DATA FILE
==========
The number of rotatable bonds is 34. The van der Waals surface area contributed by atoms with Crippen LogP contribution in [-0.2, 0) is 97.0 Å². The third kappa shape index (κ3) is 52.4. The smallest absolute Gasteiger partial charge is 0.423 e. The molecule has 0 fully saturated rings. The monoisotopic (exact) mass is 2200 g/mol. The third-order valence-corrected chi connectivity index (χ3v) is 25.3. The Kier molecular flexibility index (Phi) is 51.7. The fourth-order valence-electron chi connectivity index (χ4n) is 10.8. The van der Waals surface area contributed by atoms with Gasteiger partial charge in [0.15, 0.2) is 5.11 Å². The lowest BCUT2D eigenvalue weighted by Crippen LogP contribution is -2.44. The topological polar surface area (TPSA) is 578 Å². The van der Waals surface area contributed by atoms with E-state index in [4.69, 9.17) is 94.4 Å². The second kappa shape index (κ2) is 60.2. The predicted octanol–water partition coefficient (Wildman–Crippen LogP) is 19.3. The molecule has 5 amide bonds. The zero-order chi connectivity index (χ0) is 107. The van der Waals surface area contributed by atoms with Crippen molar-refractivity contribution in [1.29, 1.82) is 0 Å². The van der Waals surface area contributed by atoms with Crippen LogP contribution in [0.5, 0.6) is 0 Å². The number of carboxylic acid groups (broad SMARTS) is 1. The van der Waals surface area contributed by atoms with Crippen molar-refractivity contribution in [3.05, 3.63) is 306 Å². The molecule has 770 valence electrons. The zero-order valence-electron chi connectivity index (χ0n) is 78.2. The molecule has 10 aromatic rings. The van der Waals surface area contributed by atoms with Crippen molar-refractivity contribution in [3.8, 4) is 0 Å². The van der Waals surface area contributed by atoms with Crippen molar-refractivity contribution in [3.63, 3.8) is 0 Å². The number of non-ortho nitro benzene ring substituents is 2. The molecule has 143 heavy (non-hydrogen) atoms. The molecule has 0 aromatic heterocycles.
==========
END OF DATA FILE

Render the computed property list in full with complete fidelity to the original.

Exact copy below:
The number of rotatable bonds is 34. The van der Waals surface area contributed by atoms with Crippen LogP contribution in [-0.2, 0) is 97.0 Å². The third kappa shape index (κ3) is 52.4. The smallest absolute Gasteiger partial charge is 0.423 e. The molecule has 0 fully saturated rings. The monoisotopic (exact) mass is 2200 g/mol. The third-order valence-corrected chi connectivity index (χ3v) is 25.3. The Kier molecular flexibility index (Phi) is 51.7. The fourth-order valence-electron chi connectivity index (χ4n) is 10.8. The van der Waals surface area contributed by atoms with Gasteiger partial charge in [0.15, 0.2) is 5.11 Å². The lowest BCUT2D eigenvalue weighted by Crippen LogP contribution is -2.44. The topological polar surface area (TPSA) is 578 Å². The van der Waals surface area contributed by atoms with E-state index in [4.69, 9.17) is 94.4 Å². The second kappa shape index (κ2) is 60.2. The predicted octanol–water partition coefficient (Wildman–Crippen LogP) is 19.3. The molecule has 5 amide bonds. The zero-order chi connectivity index (χ0) is 107. The van der Waals surface area contributed by atoms with Crippen molar-refractivity contribution in [1.29, 1.82) is 0 Å². The van der Waals surface area contributed by atoms with Crippen LogP contribution in [0.5, 0.6) is 0 Å². The number of carboxylic acid groups (broad SMARTS) is 1. The van der Waals surface area contributed by atoms with Crippen molar-refractivity contribution in [3.05, 3.63) is 306 Å². The molecule has 770 valence electrons. The zero-order valence-electron chi connectivity index (χ0n) is 78.2. The molecule has 10 aromatic rings. The van der Waals surface area contributed by atoms with Crippen molar-refractivity contribution in [3.8, 4) is 0 Å². The van der Waals surface area contributed by atoms with Crippen molar-refractivity contribution in [3.63, 3.8) is 0 Å². The number of non-ortho nitro benzene ring substituents is 2. The molecule has 143 heavy (non-hydrogen) atoms. The molecule has 0 aromatic heterocycles.